Reflections and Advice:
1.) What do you think makes your school unique relative to other boarding schools?
St. Paul's was unique in that it was 100% boarding. Attending a school where absolutely all of the students (and the majority of the staff) reside on the same campus for the entire academic year builds a community of trust, love, and unity. That sense of unity shone through with the large student presence at athletic games and events, theatre productions, dance recitals, and orchestral symphonies as well.Another unique aspect about SPS was morning chapel. Morning chapel was four times a week (Mon. Tue. Thur. Fri.) and students and staff would meet before classes to discuss current events, go over weekly announcements, and listen to guest and student speakers. Many Seniors would take this opportunity to reflect on their past four years as a student and how they have changed as a person. Others would take this chance to discuss changes they would like to see made at the institution and ways of implementing that change. Chapel would always wrap up with the students singing hymnals and commonly reciting the school prayer.
2.) What was the best thing that happened to you in boarding school?
I think the best thing that happened to me at SPS was that I was able to challenge myself in different academic fields and truly discover what interested/motivated me scholastically, and career-wise. I think the fact that we can pick and choose from so many different classes aids students in their quest for self, as it certainly led me towards discovering what I truly like and don't like. I learned that science isn't something I'm necessarily interested in, while I am totally down for the Humanities.
3.) What might you have done differently during your boarding school experience?
I would have been more open and outgoing. In college I had a much easier time transitioning and finding myself in the community (probably thanks to all that I had learned and experienced at SPS), but I wish I had truly landed with my feet running at SPS. My advice would be to challenge yourself to try out new things and don't be afraid to put yourself out there; the community is so welcoming, especially to people that they see are willing to make themselves vulnerable and reveal their true personality and spirit, that they'll undoubtedly embrace you with open arms.
4.) What did you like most about your school?
I liked everything about St. Paul's, and I wouldn't want to repeat my high school experience at any other school. SPS even sent me on a trip to Athens, Greece, which is an experience I doubt I would have had the chance to have at another school. I think the people, the academics, and the experience that SPS has to offer make it such a special place, and I would recommend it to anyone looking to challenge themselves mentally and scholastically.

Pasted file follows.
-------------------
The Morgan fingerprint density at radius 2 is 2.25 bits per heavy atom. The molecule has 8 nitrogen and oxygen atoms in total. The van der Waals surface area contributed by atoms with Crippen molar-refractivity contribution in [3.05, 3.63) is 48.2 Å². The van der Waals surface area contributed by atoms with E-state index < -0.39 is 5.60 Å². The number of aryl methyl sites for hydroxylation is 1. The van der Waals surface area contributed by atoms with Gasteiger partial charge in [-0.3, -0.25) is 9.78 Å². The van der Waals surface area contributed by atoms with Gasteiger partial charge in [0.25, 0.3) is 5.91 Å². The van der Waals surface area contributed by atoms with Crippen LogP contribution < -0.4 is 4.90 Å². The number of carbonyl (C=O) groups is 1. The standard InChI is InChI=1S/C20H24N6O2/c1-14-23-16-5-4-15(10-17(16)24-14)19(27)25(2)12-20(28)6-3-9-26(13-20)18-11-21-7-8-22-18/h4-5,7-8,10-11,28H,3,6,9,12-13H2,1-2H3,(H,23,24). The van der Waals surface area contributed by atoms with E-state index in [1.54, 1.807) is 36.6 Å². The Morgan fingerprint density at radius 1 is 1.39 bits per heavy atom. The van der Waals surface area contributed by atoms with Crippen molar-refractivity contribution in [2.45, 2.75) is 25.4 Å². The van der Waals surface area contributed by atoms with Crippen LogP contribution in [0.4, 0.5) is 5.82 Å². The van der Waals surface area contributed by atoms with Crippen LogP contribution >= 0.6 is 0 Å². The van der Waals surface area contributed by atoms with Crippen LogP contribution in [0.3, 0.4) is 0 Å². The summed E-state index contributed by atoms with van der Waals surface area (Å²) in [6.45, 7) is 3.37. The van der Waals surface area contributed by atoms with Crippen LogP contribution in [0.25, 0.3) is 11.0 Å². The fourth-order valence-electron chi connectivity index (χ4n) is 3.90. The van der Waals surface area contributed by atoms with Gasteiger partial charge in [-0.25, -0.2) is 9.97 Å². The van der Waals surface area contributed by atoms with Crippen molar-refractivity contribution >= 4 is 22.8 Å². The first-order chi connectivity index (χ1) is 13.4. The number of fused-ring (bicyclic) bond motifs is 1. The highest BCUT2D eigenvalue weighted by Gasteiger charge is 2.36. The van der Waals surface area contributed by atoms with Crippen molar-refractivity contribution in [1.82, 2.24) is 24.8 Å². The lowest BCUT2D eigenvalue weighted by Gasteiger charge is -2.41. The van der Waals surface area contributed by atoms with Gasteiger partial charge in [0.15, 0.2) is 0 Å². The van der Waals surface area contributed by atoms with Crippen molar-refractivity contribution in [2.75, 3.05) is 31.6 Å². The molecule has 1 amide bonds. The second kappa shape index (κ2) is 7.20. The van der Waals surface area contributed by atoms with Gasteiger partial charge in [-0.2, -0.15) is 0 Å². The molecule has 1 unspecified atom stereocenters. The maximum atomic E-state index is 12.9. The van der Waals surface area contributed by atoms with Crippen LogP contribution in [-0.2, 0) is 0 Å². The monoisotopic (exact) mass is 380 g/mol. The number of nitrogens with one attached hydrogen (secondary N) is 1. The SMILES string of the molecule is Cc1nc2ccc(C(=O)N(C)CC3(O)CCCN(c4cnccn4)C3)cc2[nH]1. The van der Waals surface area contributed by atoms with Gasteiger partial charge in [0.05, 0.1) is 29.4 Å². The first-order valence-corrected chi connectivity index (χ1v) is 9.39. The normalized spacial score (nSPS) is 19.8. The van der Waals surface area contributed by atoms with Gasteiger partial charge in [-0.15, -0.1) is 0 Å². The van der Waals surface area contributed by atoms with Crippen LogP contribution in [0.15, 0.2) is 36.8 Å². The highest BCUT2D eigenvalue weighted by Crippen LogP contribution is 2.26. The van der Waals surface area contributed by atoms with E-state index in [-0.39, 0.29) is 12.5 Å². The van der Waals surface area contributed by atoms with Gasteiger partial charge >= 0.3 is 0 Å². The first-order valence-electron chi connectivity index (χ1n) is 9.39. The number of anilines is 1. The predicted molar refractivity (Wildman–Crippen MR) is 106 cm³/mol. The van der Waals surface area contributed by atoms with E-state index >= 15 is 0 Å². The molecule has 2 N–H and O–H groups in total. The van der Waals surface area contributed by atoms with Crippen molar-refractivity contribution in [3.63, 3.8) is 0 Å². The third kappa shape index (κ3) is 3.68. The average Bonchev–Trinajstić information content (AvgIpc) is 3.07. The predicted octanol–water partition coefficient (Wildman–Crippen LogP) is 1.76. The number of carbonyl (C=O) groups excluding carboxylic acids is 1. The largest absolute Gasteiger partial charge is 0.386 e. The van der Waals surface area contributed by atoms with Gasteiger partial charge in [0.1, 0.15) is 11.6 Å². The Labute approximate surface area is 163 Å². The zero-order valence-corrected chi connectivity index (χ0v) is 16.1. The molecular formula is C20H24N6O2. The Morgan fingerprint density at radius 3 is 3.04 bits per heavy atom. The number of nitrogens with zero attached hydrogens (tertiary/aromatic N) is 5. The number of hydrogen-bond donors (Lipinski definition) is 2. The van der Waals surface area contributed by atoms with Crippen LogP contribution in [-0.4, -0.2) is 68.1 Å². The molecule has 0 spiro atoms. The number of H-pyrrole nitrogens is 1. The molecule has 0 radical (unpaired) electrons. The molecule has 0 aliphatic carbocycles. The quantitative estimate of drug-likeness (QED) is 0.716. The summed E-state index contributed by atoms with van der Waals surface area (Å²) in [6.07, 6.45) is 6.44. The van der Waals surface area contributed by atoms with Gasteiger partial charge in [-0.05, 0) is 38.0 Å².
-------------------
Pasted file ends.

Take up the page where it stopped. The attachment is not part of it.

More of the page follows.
5.) Do you have any final words of wisdom for visiting or incoming students to your school?
Tuck Shop was always amazing! It was the equivalent of a campus cafÃƒÂ© and boasted an impressive menu of chicken tenders, mozzarella sticks, and more (I'm sure they had healthy options too, I just wasn't too keen on those as a 14-year-old kid). Definitely check out the chapel, as it is arguably the most beautiful architectural structure on campus and I would even say in Concord, NH.
1.) Describe the academics at your school - what did you like most about it?
Academics at St. Paul's School were unmatched. I know that small class sizes are a bit of a cliche now, as almost all schools offer them... but they really make a difference at SPS. Every class that I was enrolled in made me feel as though the teacher was focused on my individual success, and I'm sure my classmates felt the same kind of attention. SPS also offered unlimited opportunities to meet with teachers during their off-periods, when they were on-duty in the dorms, or even at lunch. Teachers always made their presence felt and offered as much support as possible.With that being said, the classes themselves were always engaging, challenging, and forced students to think beyond the material that they were encountering in class. Even many science or math classes forced students to incorporate real-life scenarios and situations, which created the feeling that the classroom was constantly expanding into the world beyond.SPS boasts an unparalleled, diverse student body. Many of my closest friends and roommates were students from international countries like South Korea, China, Japan, and Spain. This brought a melting pot of different ideas of thought, religions, cultural practices, etc.The LGBTQ+ community also had a strong presence on campus through the GSA (Gay-Straight Alliance), which would commonly invite speakers to campus, hold public discussions and film viewings, or throw public dances for the student body.
1.) Describe the athletics at your school - what did you like most about it?